>> I?m trying to learn how to program C++ on linux. I started with the
>> standard ?hello world? script. I compiled with the command;
>> g++ -o hello hello.cc
>> Everything seem to go well, but when I try to run:
>> There was the following error:
>> Bash: hello command not found.
> Probably you have a very simple problem:
> the current directory is not in your search path.
> You may either try to start the program with:
> This tells the shell to look for 'hello' in
> the current working directory '.'
> Or/and you add the current directory to your
> standard-search path (where the shell looks for
> export PATH=$PATH:.
> appends the current directory '.' to the list of
> directories already in the environment-variable '$PATH'.
> You can check this with
> echo $PATH
> You should ** not ** add . to PATH as root, as
> this might impse security risks.
this applies to user accounts too. Think of SUID programms
that could be in some path you don't know.
It is best to not include . in you PATH environmetn variable
but allways run a program in your current working directory
by typing its absolute or relative path which is ./program
when the program lays in current working directory (as printed
When you append . to your PATH-environment you could also
run into the following problem:
$ cat test.c
$ gcc -o test test.c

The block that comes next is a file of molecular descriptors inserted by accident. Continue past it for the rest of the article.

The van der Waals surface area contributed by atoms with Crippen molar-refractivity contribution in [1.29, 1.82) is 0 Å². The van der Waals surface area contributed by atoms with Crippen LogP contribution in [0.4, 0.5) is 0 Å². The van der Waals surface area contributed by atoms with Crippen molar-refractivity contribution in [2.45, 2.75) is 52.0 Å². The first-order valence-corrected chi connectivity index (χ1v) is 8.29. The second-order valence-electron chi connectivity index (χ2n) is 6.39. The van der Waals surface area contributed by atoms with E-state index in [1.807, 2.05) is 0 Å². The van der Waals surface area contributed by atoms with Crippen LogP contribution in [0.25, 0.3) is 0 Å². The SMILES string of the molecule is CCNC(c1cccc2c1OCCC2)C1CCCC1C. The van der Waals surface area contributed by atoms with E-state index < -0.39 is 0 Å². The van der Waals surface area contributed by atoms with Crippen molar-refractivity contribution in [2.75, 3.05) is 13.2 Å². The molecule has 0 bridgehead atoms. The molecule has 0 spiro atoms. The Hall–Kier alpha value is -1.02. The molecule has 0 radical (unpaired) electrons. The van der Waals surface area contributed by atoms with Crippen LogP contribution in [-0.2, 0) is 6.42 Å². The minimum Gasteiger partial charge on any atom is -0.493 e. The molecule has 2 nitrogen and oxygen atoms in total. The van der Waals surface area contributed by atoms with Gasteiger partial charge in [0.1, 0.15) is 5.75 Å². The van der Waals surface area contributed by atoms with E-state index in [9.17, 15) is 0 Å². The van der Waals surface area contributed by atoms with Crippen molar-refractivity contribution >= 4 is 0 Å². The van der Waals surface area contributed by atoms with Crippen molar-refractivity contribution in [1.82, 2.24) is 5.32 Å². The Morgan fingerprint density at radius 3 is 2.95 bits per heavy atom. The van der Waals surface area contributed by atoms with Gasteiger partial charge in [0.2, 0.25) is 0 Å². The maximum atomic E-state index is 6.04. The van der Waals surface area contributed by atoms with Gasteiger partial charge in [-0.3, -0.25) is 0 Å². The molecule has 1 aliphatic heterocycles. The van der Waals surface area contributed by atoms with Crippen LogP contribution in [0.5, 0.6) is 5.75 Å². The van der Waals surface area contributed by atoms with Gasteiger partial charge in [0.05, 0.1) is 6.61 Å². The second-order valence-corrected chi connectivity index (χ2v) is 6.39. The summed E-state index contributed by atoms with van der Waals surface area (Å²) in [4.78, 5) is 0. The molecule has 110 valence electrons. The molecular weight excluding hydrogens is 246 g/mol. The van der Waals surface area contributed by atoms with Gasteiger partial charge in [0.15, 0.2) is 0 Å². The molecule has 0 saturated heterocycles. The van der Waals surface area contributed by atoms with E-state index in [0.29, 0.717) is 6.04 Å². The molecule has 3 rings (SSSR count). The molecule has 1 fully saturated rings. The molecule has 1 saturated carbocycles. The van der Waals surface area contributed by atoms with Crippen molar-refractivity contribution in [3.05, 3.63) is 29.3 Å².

you expected to run your newly generated test program which
should output hello world on the terminal.
But what you ran by accident was the unix test command,
which on linux systems (sorry all bash shells) is a
shell built in.
This could happen with quite a lot executables that are
on the system or commands included in the shell.
I think it is best to get used to ./program so you don't
get confused by other programms.
Somebody else might say, that you could put . in the beginning
of the PATH environment so that the current directoy is
searched first, but that does not apply to shell built-ins.
Also it brings some new problems with it.
Think of this situation:
Some other user puts a little program in your homedirectory
or some directoy you sometimes visit on the system
called ls. This program will be able to do what ever it wants
just when you type ls to list the directories contents.
So I'ld really say to simply not put . in the PATH variable,
and to know that it is not in there. This makes your use
of the system more safe.
To the OP:
The real problem might be that you had a program called hello
in some other directory before. Now bash builds up a so called
hash table where it memorizes wher to find programs, so it does
not have to search for the program everytime it is called.
If you move the executable to some other place the shell
gets the string entered at the commandline looks thru its
hashtable and finds it in there. Now it wants to execvp()
the associated executable (with its absolute path). But execvp()
will return, because it cannot find the executable at the given
path. So the shell will say "file or directory does not exist"
or "command not found".
You can flush the hash table with bash's builtin command
"hash -r". Please look this up in bash's man page section
SHELL BUILTIN COMMANDS.
LISP is worth learning for the profound enlightenment experience you
will have when you finally get it; that experience will make you a
better programmer for the rest of your days. Eric S. Raymond